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Submission Preparation Checklist

As part of the submission process, authors are required to check off their submission's compliance with all of the following items, and submissions may be returned to authors that do not adhere to these guidelines.
  • The content of the manuscript has not been previously published, nor is it before another journal for consideration (or an explanation has been provided in Comments to the Editor).
  • No part of the manuscript infringes any third-party copyright and that the appropriate permissions have been obtained for the re-use of any third-party copyright materials (see Copyright Notice).
  • The manuscript is in OpenOffice, Microsoft Word, or RTF document file format.
  • Where available, URLs for the references have been provided.
  • The text is single-spaced; uses a 12-point font and adheres to the stylistic and bibliographic requirements outlined in the Author Guidelines.
  • Tables and figure legends are placed at the end of the main text, after the references.
  • Tables and figures are supplied as separate files.
  • All authors have read the manuscript and have agreed via the online submission platform to its submission to the Edinburgh Journal of Botany.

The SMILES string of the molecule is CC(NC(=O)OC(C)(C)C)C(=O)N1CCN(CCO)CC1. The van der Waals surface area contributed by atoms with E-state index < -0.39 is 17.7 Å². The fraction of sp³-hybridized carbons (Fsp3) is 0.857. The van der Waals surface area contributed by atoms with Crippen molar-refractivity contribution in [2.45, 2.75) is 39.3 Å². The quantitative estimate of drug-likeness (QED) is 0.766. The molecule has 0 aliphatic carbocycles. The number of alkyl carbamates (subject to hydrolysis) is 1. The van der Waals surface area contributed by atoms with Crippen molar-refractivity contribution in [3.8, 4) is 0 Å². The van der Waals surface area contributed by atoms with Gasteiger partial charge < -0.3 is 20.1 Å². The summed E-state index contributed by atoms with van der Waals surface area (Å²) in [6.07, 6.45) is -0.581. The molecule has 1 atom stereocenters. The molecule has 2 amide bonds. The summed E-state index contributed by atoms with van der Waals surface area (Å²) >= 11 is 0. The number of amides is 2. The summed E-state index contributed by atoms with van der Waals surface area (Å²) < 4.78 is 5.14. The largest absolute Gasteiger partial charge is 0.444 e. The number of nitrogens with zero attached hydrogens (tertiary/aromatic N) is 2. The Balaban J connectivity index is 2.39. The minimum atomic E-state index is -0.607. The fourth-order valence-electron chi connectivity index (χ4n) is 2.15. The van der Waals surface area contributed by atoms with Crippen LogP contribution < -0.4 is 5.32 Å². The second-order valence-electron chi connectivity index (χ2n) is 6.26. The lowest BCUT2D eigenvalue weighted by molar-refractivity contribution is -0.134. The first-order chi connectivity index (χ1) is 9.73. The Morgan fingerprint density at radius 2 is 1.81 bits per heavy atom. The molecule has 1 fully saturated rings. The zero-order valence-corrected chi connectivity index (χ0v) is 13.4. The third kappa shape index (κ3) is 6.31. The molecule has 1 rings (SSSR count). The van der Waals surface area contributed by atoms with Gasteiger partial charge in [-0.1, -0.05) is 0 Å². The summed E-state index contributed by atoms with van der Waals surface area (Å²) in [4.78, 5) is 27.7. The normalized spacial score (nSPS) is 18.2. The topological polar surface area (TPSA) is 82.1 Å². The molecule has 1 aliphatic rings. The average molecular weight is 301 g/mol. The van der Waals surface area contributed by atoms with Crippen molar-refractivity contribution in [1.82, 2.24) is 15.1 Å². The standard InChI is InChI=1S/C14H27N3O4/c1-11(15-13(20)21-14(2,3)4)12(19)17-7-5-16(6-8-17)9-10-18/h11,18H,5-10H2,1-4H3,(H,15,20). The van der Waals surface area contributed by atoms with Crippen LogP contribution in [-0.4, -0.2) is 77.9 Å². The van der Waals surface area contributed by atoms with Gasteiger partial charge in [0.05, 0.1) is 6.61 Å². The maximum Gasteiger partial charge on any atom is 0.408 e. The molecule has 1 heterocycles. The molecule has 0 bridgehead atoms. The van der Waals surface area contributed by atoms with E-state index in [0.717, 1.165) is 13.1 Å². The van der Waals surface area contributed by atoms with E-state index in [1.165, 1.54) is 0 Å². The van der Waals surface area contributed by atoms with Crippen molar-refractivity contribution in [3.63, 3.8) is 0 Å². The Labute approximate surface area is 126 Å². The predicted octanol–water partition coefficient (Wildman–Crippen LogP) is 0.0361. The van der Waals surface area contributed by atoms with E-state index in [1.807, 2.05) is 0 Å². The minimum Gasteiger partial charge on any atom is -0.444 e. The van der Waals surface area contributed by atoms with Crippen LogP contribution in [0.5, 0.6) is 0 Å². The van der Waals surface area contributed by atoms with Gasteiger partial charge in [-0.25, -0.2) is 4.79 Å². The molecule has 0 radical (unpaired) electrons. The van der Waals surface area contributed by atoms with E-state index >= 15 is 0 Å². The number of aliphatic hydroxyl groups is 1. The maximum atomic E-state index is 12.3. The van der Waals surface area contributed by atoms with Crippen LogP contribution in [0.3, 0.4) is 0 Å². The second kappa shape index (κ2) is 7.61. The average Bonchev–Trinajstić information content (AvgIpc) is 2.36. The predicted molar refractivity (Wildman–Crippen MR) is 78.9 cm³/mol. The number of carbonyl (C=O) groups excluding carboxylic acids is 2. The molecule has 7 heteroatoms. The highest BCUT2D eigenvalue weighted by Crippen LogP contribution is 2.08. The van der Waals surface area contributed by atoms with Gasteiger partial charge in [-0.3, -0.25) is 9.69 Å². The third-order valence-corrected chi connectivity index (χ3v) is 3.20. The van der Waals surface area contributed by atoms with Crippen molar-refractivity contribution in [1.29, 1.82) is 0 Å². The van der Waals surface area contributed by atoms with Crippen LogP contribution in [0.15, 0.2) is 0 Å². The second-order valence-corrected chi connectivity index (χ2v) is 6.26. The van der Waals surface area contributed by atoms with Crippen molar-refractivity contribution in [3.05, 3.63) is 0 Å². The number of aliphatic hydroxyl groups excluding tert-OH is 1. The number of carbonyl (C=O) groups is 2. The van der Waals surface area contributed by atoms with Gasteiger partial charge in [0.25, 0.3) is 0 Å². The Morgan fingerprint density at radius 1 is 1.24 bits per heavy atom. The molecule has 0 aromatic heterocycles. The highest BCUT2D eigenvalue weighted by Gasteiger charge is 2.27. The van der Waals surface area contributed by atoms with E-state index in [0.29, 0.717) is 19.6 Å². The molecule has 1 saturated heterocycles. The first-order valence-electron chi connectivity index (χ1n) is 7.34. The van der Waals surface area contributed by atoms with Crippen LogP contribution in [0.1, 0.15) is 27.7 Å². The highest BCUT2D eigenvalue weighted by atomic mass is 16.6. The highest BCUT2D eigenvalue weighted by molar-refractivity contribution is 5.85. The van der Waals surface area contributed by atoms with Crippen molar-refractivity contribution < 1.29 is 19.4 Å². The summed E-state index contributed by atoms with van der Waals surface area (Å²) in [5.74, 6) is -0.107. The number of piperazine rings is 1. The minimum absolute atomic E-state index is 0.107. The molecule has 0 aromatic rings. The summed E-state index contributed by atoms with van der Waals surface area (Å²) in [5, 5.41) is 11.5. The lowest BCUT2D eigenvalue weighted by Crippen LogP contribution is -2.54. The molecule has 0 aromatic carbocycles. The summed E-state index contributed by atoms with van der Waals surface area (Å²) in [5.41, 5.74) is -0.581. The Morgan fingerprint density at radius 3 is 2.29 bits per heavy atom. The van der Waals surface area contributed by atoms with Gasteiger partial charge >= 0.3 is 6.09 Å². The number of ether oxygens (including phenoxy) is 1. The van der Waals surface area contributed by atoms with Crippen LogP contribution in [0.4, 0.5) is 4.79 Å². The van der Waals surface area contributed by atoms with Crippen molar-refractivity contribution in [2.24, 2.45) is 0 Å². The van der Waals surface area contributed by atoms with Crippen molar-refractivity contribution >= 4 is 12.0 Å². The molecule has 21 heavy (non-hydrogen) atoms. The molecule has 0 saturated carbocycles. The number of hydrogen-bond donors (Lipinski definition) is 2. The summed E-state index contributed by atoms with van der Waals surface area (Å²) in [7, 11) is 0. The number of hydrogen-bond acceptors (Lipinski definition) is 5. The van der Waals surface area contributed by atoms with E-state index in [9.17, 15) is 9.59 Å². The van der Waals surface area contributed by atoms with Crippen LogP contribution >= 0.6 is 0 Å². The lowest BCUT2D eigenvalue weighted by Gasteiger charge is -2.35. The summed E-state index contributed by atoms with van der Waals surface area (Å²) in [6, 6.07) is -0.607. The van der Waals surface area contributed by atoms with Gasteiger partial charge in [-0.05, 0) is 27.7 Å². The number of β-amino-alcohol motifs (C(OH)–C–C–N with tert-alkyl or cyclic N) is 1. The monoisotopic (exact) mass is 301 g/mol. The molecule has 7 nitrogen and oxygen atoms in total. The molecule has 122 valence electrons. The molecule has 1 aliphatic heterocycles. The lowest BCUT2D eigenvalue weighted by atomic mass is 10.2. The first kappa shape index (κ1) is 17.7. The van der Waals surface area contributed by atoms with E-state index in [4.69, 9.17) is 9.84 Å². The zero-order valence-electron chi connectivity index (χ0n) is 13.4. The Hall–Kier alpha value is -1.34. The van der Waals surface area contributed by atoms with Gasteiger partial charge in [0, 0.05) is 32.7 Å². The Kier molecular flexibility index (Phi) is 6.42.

Author Guidelines

The Edinburgh Journal of Botany is an international journal of plant systematics. Contributions relating to plant systematics and allied subjects, including biodiversity, conservation science and phytogeography, will be considered. Papers reporting the results of research that link traditional and modern techniques are especially welcomed.

Manuscripts should be submitted via the Edinburgh Journal of Botany online journal management system. All manuscripts will be subject to multiple peer review before publication. Submitted manuscripts should not have been accepted for publication or be under consideration elsewhere. Authors are NOT permitted to post their submitted work online (e.g. in institutional repositories or on personal websites) before or during the submission process, because doing so may lead to nomenclatural issues. The language of the journal is UK English. Authors whose mother tongue is not English should have their papers checked by a fluent or proficient English speaker before submission. There are no page charges.

Text pages should be numbered serially, with the title and abstract on the first. Genus and species names should be italicised and should be followed by the authority when first used in the main text or in diagnoses. SI (metric) units must be used, other than in specimen citations, where appropriate. Latitude and longitude are expressed in degrees minutes seconds.

Authors are advised not to return loan material of new taxa until papers have been reviewed. Refer to articles published from 2021 onwards to see how nomenclatural details, typification and specimens seen should be formatted. Genus names are fully spelled out at first mention in each sentence and only abbreviated thereafter within the same sentence. IPNI ‘standard forms’ are used for all author abbreviations in taxon names, therefore please ensure that spaces between elements of author abbreviations are omitted.